Saturday, April 6, 2019

Movie Reviews: Act of Violence

Act of Violence
directed by Fred Zinneman
Act of Violence is a noir film directed by Fred Zinneman, who also directed High Noon. Although Act of Violence is not quite as iconic as High Noon, it ought to be. It feels more personal as well. Perhaps it was, dealing as it did with issues of hard choices made during war and what they cost. The director immigrated to the US before the Nazi takeover of most of Europe. His parents weren't so fortunate. They died in a concentration camp. 

It's easy for people in today's world to talk about what they would have done were they enslaved in 1730s Alabama, facing a lynch mob or segregation in 1903 Florida, or locked up in a death camp in 1944 German occupied Europe. Talk is cheap. The reality is that heroism and self-sacrifice are rare. That's in part why we honor them so when we run across them.

Many people will do whatever they can do to survive for as long as they can survive. The threat or promise of death or mutilation can break brave men and women. Just about everyone has a breaking point. This film asks the viewer if someone is a hero because they held out as long as they could or are they a villain because they acquiesced or surrendered to evil? There aren't necessarily easy answers to these questions. They vex generation after generation.

Frank Enley (Van Heflin) is a real estate developer and philanthropist in post-war California. He's also a war hero. Frank is a former Air Force  bomber pilot who was shot down over occupied Europe. He survived in a German POW camp. Frank has an attractive wife Edith (Janet Leighfuture Psycho actress and mother of Jamie Lee Curtis) and a toddler. Everything is looking up for Frank. His future is so bright he's got to wear shades! But the news of Frank's success attracts attention: the wrong kind of attention. Joe Parkson (Robert Ryan), a tall looming grim man with a bad limp, has been reading the newspaper articles about Frank's success. He travels across the continental United States, determined to find Frank and execute a prompt and furious vengeance on him. Joe used to be Frank's best friend. Joe was also in that German POW camp.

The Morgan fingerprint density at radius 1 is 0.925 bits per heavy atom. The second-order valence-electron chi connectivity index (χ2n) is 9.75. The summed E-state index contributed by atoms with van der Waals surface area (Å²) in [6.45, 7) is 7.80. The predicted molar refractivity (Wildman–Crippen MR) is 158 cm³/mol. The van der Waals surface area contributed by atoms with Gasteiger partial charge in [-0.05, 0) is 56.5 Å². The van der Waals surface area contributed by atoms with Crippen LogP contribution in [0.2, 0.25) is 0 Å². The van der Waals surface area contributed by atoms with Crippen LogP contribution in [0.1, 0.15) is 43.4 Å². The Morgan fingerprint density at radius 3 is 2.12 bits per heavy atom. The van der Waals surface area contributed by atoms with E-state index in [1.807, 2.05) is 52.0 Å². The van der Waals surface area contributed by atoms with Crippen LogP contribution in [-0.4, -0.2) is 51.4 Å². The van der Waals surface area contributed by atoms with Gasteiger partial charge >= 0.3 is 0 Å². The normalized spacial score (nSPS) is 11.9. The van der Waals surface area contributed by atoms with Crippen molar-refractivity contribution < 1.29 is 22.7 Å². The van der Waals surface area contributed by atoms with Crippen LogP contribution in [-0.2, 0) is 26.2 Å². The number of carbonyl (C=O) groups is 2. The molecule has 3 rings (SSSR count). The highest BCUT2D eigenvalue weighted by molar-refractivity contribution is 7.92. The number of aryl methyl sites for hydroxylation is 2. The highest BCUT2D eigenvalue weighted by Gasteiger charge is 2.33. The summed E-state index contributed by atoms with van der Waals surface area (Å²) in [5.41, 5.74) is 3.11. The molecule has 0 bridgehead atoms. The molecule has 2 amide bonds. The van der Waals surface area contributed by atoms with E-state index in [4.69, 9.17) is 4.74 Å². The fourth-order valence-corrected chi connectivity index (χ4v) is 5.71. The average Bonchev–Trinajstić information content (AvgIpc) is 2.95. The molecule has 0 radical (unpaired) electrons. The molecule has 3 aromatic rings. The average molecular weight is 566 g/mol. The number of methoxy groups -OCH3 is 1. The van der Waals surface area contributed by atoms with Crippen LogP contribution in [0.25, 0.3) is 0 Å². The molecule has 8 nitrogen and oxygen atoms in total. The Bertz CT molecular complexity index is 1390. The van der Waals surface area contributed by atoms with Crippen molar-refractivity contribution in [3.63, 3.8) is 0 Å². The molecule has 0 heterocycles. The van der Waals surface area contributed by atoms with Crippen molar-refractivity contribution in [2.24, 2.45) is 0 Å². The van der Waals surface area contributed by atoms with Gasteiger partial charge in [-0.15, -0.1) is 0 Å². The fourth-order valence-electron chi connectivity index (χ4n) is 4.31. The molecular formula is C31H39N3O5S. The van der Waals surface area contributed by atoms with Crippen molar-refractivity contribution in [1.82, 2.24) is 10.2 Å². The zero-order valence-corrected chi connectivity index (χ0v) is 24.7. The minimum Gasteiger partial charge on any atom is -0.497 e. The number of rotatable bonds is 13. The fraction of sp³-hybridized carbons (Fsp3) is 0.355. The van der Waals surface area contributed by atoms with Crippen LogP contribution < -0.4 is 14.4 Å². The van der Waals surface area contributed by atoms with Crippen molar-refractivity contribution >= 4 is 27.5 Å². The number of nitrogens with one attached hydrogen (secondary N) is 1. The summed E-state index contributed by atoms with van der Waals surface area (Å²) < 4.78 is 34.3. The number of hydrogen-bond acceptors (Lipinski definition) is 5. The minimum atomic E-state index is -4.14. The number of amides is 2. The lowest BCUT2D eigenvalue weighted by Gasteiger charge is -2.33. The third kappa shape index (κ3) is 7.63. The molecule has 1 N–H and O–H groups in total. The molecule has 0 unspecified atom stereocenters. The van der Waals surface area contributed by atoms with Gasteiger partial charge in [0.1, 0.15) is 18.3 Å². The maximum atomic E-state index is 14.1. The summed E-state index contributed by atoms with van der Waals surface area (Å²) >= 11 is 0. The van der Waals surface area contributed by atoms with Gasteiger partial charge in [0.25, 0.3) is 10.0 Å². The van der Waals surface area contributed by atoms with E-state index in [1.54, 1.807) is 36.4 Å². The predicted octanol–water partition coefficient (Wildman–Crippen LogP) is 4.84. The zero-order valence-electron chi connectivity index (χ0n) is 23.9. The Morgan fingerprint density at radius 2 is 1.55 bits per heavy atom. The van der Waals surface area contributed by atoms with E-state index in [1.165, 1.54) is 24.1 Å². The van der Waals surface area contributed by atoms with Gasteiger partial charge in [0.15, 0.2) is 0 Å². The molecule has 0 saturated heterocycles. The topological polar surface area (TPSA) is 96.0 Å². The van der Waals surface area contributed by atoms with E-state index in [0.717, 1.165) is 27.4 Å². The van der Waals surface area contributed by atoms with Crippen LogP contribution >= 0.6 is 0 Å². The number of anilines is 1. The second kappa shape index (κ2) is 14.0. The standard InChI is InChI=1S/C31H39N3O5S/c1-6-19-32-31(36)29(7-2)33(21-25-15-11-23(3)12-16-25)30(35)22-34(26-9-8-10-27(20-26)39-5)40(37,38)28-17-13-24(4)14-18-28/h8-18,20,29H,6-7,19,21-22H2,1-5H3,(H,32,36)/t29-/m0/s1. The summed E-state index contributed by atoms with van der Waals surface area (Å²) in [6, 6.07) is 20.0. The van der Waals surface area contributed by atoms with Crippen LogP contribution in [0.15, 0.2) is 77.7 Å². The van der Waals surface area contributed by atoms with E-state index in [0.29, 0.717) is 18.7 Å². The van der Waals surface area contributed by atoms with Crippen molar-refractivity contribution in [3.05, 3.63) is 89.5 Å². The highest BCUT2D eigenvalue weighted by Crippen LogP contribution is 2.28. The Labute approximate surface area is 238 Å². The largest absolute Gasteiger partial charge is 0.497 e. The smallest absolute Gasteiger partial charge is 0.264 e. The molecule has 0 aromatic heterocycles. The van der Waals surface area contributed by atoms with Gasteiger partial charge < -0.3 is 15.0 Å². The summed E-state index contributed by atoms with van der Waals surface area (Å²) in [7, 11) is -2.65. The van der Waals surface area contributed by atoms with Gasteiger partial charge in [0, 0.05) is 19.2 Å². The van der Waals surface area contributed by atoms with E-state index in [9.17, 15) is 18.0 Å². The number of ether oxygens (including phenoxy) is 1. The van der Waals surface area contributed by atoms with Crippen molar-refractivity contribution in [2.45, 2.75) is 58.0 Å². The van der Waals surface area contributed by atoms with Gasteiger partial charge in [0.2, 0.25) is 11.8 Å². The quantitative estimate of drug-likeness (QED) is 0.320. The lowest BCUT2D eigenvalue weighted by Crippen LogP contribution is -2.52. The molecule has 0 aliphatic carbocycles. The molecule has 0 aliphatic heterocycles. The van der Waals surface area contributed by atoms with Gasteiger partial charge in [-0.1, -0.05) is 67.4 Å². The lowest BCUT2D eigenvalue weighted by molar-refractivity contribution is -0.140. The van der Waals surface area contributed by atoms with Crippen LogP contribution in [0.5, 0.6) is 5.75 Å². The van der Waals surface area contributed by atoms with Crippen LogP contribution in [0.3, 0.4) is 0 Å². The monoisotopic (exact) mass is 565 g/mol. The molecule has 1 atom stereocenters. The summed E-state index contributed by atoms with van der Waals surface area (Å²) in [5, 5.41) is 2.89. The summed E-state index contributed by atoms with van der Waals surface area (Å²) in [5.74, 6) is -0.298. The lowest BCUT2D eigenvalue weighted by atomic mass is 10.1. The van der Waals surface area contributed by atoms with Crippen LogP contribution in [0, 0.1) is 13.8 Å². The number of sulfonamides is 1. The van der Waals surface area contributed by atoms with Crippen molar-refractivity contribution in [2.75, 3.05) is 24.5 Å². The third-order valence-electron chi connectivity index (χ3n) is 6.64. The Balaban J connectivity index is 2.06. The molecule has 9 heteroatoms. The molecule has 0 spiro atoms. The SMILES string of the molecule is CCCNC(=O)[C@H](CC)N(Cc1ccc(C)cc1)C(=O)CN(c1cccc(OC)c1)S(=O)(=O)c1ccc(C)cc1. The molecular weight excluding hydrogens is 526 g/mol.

The movie asks the viewer to ponder the different natures of justice, retribution, and vengeance. When do they shade into each other? How are they different? What makes one legitimate and the other one not?

Sometimes it is true that people punish themselves more severely for misdeeds than others could imagine. And it's also true that many great philanthropists have done some callous or evil things early in their career without which they would never have been in the position to give away millions to charities and foundations later in life. Does a good deed wash away the bad?  Can people change? Can we redeem ourselves through acts and faith? Or, as some would argue, is it important to see that wrongdoers are punished no matter what?

As are most of the best noir films, Act of Violence was shot in glorious black-and-white.  Both the score and the cinematography put you in Frank's increasingly desperate state of mind. Frank's a mix of good and evil as are we all. You could watch this movie with the sound off and enjoy it almost as much because of the shadow and lighting. With the exception of the initial parade almost the entire film takes place at night or in darkness. Yet again it is odd to see how skinny Americans used to be. You might expect that of the lead actors and actresses of course but even the extras are predominantly slender. Leigh's role as Edith isn't just eye candy. She goes from from innocent to confused to supportive to angry to disgusted, sometimes all in the same scene. But Edith never stops loving Frank. She sees the good in him even when he can't see it in himself. 

During Frank's flight from home he runs into some sympathetic and shady characters including a world weary prostitute with a heart of gold (Mary Astor) and a sharp dressed worldly man who can make troubles disappear for a price (Berry Kroeger). Joe's girlfriend Ann (Phyllis Thaxter) knows the truth which Edith doesn't. But Ann still can't dissuade Joe from doing what he thinks is necessary. Can anyone? If you really want to know what noir is all about then this film should be on your short list. Although there is bleakness in spades, there is also hope. Fun fact: Robert Ryan was a pacifist, activist against racial discrimination, and WW2 Marine drill instructor.
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